Coach Frazier takes the reins

coach frazier smiling standing on track

Bobcats get a new vision for track and field

By Mark Wangrin

At one time, John Frazier figured the track and field program at the University of California, Los Angeles, formed his career bookends. It is where he started his career as a thrower and would finish coaching throwers. 

Then Texas State University came calling in the summer of 2021, dangling the position of director of track and field/cross country. The Bobcats offered the powerfully built 59-year-old a chance to be a head coach and have the latitude and support to build the program in his vision. With his three children either in college or graduated, he and his wife, Julia, were empty nesters. 

Frazier was itching to fill that void, and with Julia’s encouragement, he was on board. “I knew that I needed a change,” Frazier says. “And I wasn’t finished with coaching. For all my career, I’ve been an assistant coach or a head coach who answered to a track and field director — and now I’m finally in a position where I can decide what I want to do with the team.” 

man with hand on chin looking off into distance

A native of Lancaster, California, Frazier competed at UCLA from 1982 to 1986, where he was a three-time All-American in the shot put. He was mulling pursuing a career in local government or going to law school in 1986, when his former coach, Art Venegas, persuaded him to try coaching. 

“I wasn’t ready to go to the real world, per se, but I figured, well, let me go to UC Irvine, and start graduate school there and coach,” says Frazier, “and then decide what I want to do.”

At UC Irvine, Frazier coached a thrower who won All-America honors, and he had an epiphany. “It was almost as though I was still competing,” Frazier recalls. “And I enjoyed it so much. I decided I’m going to get a master’s in kinesiology and then start coaching. That signed me up for this path.” 

Frazier’s coaching career carried him to assistant coaching jobs in Florida, Arizona, and Tennessee before finally landing at his alma mater, where he coached throws for eight years. Along the way, he developed 70 All-Americans, five NCAA champions, and four Olympians. Frazier arrived on the San Marcos Campus in August 2021, just five days before the cross country team reported for its season. No time for contemplation or planning. Just go to work, hire a coaching staff — including the cross country coach — and find out about the talent he inherited from the previous coach.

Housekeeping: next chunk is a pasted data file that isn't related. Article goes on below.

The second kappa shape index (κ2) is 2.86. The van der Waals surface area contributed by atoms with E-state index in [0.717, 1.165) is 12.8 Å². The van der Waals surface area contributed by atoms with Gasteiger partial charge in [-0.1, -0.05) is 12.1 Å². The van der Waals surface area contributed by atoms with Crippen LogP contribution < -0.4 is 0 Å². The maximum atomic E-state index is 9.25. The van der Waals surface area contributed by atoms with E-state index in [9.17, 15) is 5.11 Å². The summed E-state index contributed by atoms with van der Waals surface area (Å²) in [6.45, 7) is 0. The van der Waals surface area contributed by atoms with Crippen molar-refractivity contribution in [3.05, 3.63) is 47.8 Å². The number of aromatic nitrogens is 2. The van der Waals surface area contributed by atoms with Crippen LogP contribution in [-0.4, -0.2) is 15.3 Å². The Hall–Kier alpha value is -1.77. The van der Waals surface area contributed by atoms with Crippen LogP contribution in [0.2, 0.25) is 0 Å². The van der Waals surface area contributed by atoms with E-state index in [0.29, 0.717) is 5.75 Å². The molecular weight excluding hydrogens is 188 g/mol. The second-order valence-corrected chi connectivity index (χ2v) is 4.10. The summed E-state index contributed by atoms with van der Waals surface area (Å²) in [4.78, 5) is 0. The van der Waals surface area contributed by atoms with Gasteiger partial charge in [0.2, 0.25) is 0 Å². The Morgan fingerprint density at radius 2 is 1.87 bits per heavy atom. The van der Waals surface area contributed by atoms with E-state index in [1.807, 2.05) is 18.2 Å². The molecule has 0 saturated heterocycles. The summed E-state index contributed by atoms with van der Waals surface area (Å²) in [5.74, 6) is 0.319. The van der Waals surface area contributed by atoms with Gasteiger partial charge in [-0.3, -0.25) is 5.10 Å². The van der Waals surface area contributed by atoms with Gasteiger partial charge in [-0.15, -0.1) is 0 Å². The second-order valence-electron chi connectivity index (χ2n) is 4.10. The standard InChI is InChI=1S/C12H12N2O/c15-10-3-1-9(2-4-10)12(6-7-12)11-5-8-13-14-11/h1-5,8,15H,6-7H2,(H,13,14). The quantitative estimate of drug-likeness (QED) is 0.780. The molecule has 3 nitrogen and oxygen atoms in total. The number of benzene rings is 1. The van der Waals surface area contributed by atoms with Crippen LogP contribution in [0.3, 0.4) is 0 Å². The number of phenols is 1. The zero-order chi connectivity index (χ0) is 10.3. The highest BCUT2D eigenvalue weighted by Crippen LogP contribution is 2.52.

Sprinter Dominick Yancy, who won first-team All-Sun Belt Conference honors in the 200- and 400-meter dashes and honorable mention All-America for the 400 relay last spring, said the team was wary, not knowing much about their new coach except his history. They worried that the new coach “would just blow it up” and start over. 

“Everybody was kind of iffy,” Yancy says. “We didn’t know if it was going to be a good year or if he was going to be a bad coach.” 

But Frazier wisely didn’t upset what was in place — and he won over his athletes, including Yancy. “I remember the first time I met Coach Frazier I could just tell how genuine he was, what an amazing dude he is, and how he understands us,” Yancy says. 

First intrigued by Frazier’s experience, Director of Athletics Don Coryell came to value his passion, personality, focus on the well-being of student-athletes, and his presence. “In my opinion, he has the personality that motivates people to be better,” Coryell says. “You want to perform at a high level for him because of how he approaches his job and carries himself.” 

frazier and alyssa wilson

Frazier’s strengths were enough to convince recently graduated UCLA star Alyssa Wilson, who earned 14 All- America honors in the hammer, shot, and discus, to follow him to Texas State for her final year of eligibility. 

“Coach Frazier is a leader at heart,” says Wilson, who placed second in the hammer at the NCAA meet in June 2022 to lead the Bobcat women to their first top 30 (30th) team finish since 1995. “He is always trying to make sure his athletes are taken care of whether they are a national champion or a new freshman who is just starting out. 

“I followed him to Texas State to finish what we had started together. I couldn’t have asked for a better end to my collegiate career," adds Wilson, an elementary education graduate student from Toms River, New Jersey. 

Even with Wilson finishing her eligibility — she will stay on as a graduate assistant coach as she trains for the 2024 U.S. Olympic Trials — Frazier and his staff added 40 new athletes, from all disciplines, due to last season’s success. 

“The great thing is the previous staff left us a lot of good talent to keep moving in the right direction,” Frazier says, “We’re looking to being more relevant again, winning conference championships, and trying to get to a higher level nationally.” 

male coach talking to female athlete
Texas State Director of Track and Field/Cross Country John Frazier and thrower Alyssa Wilson are featured on an <a href="">episode of States Up podcast.</a>